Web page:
this is a SHAXPIR project
how does it work?


  by Evan Osnos

(about 583 pages)
total words
of all the books in our library
of all the books in our library
passive voice
of all the books in our library
all adverbs
of all the books in our library
of all the books in our library
of all the books in our library

clippings from this book

We’ve analyzed hundreds of millions of words, from thousands of different authors, training our linguistic models to recognize the most vivid words in the English language… the words that create the most intense sensory experiences: colors, textures, sounds, flavors, and aromas.

Based on our analysis, we’ve scanned through the pages of this book to find the two pages at the extremes, both the most-passive and the most-vivid pages, so that you can compare them side-by-side and see the difference:

recoiled. If the water wasn’t safe for pregnant women, why was it safe for infants or toddlers? Day by day, schools that had been declared safe were running into problems. Plumbing systems differed, so one school could be free of MCHM while another still had traces. Governor Tomblin stopped urging people to drink the water and adopted a legalistic position: “I’m not going to say absolutely, one hundred percent, that everything is safe. But what I can say is, if you do not feel comfortable don’t use it.” He added, “It’s your decision.” On February 5, two schools shut down after teachers and kids complained of dizziness and nausea. “The following day, we had three more schools close,” Gupta said, “and we had up to fourteen schools that complained, but the day ran out, so the kids were let go.” At the end of February, he told me, “We’re getting complaints from schools almost every day.” For West Virginians, the battle to obtain some of the basic elements of government service—potable water, safe schools, public health advice—was disorienting. Josh Shriver said, “They didn’t know exactly what it was, they didn’t know how much of it had leaked, and they didn’t know how long it had been leaking.” At one point, Candi Shriver, hauling water from outside to flush the toilet, said to her husband, “It’s like we’re living in a Third World country.” Once the water ban was lifted, attention shifted to determining what had happened, who was diverse temperate hardwood forests on the planet. For eons, the hills had contained more species of salamander than anywhere else, and a lush canopy that attracted neotropical migratory birds across thousands of miles to hatch their next generation. But a mountaintop mine altered the land from top to bottom: after blasting off the peaks—which miners call the “overburden”—bulldozers pushed the debris down the hillsides, where it blanketed the streams and rivers. Rainwater filtered down through a strange man-made stew of metal, pyrite, sulfur, silica, salts, and coal, exposed to the air for the first time. The rain mingled with the chemicals and percolated down the hills, funneling into the brooks and streams and, finally, into the rivers on the valley floor, which sustained the people of southern West Virginia. Emily Bernhardt, a Duke University biologist who spent years tracking the effects of the Hobet Mine, told me, “The aquatic insects coming out of these streams are loaded with selenium, and then the spiders that are eating them become loaded with selenium, and it causes deformities in fish and birds. The Mud River, downstream of the Hobet, has one of the highest rates of bluegill deformities ever measured in a natural water body.” She said, “Eighty percent of the landscape has been converted to this thing that’s chemically distinct. You’re getting a totally different landscape.” The effects distorted the food chain. Normally, tiny insects that hatched in the water would fly into the woods, sustaining toads, turtles, and birds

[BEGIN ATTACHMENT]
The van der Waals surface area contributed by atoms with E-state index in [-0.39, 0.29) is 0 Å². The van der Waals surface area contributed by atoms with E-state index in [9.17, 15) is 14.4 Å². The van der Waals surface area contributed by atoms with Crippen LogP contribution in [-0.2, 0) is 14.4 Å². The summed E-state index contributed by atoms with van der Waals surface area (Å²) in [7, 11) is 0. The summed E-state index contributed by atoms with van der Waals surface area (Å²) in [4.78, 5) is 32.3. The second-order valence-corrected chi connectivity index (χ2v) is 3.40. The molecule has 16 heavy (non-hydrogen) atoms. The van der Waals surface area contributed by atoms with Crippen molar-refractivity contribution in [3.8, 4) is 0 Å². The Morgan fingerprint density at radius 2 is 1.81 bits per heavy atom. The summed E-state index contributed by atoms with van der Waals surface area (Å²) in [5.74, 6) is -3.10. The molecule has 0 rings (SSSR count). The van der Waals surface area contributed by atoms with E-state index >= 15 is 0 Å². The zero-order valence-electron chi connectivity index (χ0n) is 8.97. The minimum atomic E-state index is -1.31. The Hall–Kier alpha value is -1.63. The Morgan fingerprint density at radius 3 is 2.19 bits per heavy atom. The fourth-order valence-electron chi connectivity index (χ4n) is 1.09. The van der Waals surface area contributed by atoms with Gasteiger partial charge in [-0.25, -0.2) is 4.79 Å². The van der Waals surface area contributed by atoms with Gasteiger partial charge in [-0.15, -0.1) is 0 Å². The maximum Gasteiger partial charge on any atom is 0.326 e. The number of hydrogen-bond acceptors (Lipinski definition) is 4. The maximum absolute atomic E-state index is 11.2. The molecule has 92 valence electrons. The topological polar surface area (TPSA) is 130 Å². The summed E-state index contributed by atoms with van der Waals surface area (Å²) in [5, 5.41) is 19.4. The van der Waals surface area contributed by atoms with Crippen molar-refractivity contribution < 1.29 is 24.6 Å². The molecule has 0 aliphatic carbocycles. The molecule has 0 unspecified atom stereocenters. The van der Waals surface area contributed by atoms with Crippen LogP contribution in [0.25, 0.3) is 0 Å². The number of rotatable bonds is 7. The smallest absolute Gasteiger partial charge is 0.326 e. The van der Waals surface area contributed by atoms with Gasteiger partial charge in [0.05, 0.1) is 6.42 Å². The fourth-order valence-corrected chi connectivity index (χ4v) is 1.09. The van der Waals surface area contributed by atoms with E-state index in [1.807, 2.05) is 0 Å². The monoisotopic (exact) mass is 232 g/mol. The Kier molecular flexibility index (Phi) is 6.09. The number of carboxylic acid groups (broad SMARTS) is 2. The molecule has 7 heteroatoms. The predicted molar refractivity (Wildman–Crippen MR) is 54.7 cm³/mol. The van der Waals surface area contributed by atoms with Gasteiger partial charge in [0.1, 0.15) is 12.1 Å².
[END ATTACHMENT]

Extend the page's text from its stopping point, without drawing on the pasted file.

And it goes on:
emotional story arc

Click anywhere on the chart to see the most significant emotional words — both positive & negative — from the corresponding section of the text…
This chart visualizes the the shifting emotional balance for the arc of this story, based on the emotional strength of the words in the prose, using techniques pioneered by the UVM Computational Story Lab. To create this story arc, we divided the complete manuscript text into 50 equal-sized chunks, each with 2916.10 words, and then we scored each section by counting the number of strongly-emotional words, both positive and negative. The bars in the chart move downward whenever there’s conflict and sadness, and they move upward when conflicts are resolved, or when the characters are happy and content. The size of each bar represents the positive or negative word-count of that section.

similar books by different authors

other books by Evan Osnos

something missing?

Our library is always growing, so check back often…

If you’re an author or a publisher,
contact us at to help grow the library.